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Savannah Bay, Virgin Gorda.

 

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White Bay, Jost Van Dyke. Photo by Gary Lucas.

No longer does it look like a wild fire came ripping through the hillsides. Unfortunately a lot of our beloved palm trees suffered in the Hurricane and it may take 10 to 25 years for them to grow back to their full adult stage. But, I believe Mother Nature will come through and deliver like she always does.

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Area in Sea Cow’s Bay where Palm trees once thrived.

 

5) School Status.

The Elmore Stoutt High School and other schools were ripped to shreds by Hurricane Irma, leaving thousands of students without a safe and comfortable place to learn and get an education. The Music Block of the High School crumbled to pieces. That Music Block has nurtured and groomed thousands of students including myself and I hope and pray for it to be rebuilt for the sake of those kids.

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The Beloved Music Block of the Elmore Stoutt High School.

Many kids around the World and even in the B.V.I mutter their hatred for school and wishing they didn’t have to attend but that became a reality here on September 6th of 2017.

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Elmore Stoutt High School right after Hurricane Irma passed through.

 

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Elmore Stoutt High School.

 

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Althea Scatliffe Primary School, Tortola, British Virgin Islands.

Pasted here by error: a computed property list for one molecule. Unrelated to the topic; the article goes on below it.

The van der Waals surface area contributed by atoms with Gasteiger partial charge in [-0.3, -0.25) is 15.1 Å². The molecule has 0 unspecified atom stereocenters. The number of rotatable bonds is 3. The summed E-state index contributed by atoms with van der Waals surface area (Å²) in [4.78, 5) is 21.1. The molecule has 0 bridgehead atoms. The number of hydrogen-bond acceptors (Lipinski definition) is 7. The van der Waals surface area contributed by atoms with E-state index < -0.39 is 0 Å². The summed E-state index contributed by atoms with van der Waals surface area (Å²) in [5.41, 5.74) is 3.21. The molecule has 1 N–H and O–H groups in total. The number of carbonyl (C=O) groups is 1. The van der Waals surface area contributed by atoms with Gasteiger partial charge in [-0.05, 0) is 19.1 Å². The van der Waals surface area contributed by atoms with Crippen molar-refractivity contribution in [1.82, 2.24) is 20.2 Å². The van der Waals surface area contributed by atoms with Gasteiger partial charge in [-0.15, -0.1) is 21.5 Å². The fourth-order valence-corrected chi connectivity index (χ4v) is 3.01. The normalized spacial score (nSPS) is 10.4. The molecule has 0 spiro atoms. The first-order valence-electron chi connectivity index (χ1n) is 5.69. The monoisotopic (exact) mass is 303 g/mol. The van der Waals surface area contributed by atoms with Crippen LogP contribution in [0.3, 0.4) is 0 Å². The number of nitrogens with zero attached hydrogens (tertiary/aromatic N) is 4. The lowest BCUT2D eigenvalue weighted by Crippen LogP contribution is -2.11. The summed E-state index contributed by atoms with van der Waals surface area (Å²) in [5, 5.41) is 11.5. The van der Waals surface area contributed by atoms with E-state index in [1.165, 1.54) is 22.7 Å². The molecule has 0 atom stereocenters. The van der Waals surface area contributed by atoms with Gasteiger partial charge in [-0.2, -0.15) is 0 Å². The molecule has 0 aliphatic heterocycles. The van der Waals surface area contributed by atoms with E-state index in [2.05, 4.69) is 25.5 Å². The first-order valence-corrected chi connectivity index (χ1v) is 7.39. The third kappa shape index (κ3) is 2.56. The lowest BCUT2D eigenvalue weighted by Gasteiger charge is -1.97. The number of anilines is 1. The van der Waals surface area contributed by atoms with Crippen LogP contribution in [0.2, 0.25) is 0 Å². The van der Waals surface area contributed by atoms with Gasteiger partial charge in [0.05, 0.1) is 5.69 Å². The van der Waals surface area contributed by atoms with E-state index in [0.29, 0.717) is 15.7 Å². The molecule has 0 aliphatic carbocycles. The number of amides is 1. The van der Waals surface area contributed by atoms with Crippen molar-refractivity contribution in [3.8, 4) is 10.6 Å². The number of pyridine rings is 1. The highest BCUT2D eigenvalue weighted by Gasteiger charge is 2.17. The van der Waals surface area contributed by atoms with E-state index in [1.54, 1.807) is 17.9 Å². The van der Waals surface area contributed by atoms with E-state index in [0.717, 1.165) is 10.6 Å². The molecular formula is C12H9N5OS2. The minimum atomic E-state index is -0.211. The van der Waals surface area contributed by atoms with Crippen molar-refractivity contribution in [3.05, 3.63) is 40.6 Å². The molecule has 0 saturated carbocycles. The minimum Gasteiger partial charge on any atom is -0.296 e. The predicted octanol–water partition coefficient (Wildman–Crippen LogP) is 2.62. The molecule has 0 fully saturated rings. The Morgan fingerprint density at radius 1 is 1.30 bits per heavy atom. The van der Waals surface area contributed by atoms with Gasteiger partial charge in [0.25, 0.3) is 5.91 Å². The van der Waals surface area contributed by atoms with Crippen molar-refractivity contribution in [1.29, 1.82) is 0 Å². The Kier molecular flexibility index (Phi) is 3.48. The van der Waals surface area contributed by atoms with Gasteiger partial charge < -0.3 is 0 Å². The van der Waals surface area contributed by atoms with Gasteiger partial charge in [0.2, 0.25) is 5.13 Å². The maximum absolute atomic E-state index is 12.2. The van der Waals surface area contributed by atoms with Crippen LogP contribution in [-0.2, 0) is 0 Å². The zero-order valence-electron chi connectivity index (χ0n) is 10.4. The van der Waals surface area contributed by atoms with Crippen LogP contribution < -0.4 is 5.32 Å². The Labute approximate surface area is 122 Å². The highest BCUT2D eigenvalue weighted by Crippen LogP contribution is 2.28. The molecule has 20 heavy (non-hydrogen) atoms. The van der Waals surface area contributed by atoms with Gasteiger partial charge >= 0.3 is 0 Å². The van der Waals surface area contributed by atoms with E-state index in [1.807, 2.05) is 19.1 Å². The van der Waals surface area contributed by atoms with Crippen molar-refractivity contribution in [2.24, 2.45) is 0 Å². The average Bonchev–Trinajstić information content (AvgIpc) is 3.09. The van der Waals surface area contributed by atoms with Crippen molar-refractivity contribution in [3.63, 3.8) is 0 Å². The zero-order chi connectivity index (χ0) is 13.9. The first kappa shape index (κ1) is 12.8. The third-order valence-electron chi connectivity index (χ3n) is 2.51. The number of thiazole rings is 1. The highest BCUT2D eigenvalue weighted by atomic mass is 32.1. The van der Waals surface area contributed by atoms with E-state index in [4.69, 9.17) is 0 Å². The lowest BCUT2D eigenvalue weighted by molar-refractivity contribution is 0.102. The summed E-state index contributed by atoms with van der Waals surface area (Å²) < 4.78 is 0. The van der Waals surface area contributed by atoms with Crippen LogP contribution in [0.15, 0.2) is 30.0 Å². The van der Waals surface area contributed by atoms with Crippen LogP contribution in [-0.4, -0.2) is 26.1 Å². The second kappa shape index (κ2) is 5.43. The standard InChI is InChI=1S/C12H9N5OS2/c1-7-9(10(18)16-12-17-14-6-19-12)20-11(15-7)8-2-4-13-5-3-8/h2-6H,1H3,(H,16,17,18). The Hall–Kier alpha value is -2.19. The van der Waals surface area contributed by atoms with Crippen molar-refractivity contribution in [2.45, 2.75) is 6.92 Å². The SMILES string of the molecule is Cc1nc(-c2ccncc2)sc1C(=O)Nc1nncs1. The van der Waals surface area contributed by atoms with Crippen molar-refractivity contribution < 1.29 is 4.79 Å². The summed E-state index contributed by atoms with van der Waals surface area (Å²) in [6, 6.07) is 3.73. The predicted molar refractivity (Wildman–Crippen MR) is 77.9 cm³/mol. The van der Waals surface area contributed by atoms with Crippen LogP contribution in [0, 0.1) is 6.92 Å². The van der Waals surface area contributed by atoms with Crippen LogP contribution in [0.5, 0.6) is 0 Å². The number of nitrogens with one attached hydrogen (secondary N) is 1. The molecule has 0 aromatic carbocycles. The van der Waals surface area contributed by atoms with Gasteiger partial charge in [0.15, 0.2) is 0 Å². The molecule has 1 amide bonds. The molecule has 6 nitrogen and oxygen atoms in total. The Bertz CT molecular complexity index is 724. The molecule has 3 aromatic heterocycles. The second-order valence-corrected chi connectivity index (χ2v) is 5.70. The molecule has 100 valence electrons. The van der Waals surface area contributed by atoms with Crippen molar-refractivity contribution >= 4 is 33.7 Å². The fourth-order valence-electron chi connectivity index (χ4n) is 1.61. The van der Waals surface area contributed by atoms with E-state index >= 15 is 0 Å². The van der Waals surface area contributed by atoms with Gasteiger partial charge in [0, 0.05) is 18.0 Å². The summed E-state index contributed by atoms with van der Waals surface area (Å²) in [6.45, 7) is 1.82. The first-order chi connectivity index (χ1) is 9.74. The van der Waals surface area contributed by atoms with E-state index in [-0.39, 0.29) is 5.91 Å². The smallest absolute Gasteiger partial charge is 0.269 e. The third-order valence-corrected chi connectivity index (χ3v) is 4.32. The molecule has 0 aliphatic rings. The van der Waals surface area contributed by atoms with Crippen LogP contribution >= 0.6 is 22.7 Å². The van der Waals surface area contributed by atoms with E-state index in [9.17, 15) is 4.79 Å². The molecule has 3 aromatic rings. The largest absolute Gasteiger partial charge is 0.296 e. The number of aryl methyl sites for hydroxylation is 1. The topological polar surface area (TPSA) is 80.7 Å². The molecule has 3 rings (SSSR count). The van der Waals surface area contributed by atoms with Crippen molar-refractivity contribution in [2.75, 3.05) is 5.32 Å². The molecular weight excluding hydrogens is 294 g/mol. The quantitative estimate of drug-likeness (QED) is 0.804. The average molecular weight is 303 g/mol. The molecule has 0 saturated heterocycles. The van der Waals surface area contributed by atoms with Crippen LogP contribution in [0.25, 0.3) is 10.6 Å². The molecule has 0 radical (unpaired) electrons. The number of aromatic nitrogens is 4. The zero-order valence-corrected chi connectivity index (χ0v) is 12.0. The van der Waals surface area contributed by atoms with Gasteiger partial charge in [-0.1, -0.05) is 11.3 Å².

Fortunately, make-shift schools and tents were put into place and the school season started on October 5th, 2017. Along with the make-shift schools, shifts of 8am – 12pm, and 1pm – 5pm were introduced to the school programs to help facilitate the students.

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Temporary Shift High school being built.

It will be a very long time before the Elmore Stoutt High School and other damaged schools are rebuilt and back to normal.

 

6) Mental State of the B.V.I. Residents.

If you read the many news articles released by MSNBC, BBC, CNN and so on, the most common statements written and expressed are “BVIStrong”, “The people of the B.V.I are resilient” or “We will come back better than ever”. After experiencing one of the most horrific natural disasters of our time, this sense of urgency to return to normalcy added extra stress and pressure to the residents of the B.V.I. This made us put our well being on the backboard while trying our hardest to return back to the 5 Star B.V.I visitors and locals were used to. As you walk around, you will notice the depression plastered on the faces of passers-by. They would crack a smile for .001 seconds but then their faces would quickly resemble what they are truly feeling inside. Many of the people who experienced or were affected by the storm are quietly struggling with some form of PTSD or depression. It is our duty as a community and as World Citizens to check on each other and offer help and advice if needed. I hope we will take this holiday break as a chance to reflect and seek closure. If we don’t, we may have a lot of suicide cases on our hands.

7) Conclusion.

All in all the British Virgin Islands has a very long way to go as we should know by now. I think we can take a few pages or even chapters out of the books, islands such as St.Maarten/St.Martin and Antigua & Barbuda are using in regards to recovery. We can definitely learn a thing or two from their infrastructure and from now on implement those processes into our recovery journey. If you can, it would be greatly appreciated if you can donate to the many BVI Relief funds here, whether it be through supplies or financial assistance. Also if you’d like to volunteer your time and services in respect to your profession whether it be medicine, engineering or construction, we will be forever grateful!  And remember, the only way we can bounce back from this catastrophe, is for YOU GUYS to visit or return to the beautiful British Virgin Islands!

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Our Oceans are still blue! 😉

For updates on what hotels, villas, restaurants and activities will be open, check out this website here or keep tuning into my blogs for Hurricane Irma series updates! Please do keep us in your hearts and visit us whenever you get the chance!

 

 

XX

Frankiee.